With chaos caused by the changing political situations, India started losing her edge on innovation and new discoveries. The propagation of knowledge from one generation to the next reduced significantly. India’s ancient and indigenous education system was destroyed during the invasions and colonial rule of around 800 to 1000 years. At the dawn of independence, more than 80% of Indian population was illiterate.

While the political turmoil had taken a toll on the development of human capital, after independence, India was again faced with solving some of the very basic problems like food scarcity.

Role of Education System

After independence, India  continued the education system and institutions inherited from the British rule. The inherited education systems was focused on creating clerks instead of thinkers and leaders. Well educated folks coming out of the colleges needed extra effort to develop novel ways of thinking. The lack of ability to apply the knowledge gained in schools/colleges made it even worse. Application of acquired knowledge is what makes a skill. If you wander around in the rural areas of India, you would see some very creative ways of solving day to day problems employed by people (for e.g.  MittiCool earthenware).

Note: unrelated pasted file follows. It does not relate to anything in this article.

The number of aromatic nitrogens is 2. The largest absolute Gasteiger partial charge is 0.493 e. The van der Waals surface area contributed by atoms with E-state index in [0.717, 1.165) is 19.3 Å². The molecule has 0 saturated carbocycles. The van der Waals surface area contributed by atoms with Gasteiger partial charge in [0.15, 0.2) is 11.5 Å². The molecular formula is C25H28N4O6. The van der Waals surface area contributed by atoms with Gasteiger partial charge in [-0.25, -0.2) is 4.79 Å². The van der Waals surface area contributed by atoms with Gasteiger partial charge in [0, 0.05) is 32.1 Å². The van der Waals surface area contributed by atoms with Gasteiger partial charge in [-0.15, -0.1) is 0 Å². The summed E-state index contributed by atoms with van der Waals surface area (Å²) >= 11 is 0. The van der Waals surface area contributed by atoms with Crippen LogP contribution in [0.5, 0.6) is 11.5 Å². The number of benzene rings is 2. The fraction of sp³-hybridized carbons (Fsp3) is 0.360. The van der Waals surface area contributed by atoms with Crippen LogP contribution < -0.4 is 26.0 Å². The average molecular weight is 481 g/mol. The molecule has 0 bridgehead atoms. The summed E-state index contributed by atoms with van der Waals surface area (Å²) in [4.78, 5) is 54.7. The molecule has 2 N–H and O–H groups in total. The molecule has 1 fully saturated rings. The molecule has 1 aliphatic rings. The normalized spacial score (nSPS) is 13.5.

Many of these problem solvers are not formally educated or have fancy college degrees. They solve the problems as way of living their lives. Somehow, this attitude of “solving problem is a way of life”, was wearing away in the people after formal education. They would think more procedurally instead of seeking the problem and hitting it on the head to get the job done. The schools and education system focused on preparing the students for exams instead of preparing them for solving the problems in real life.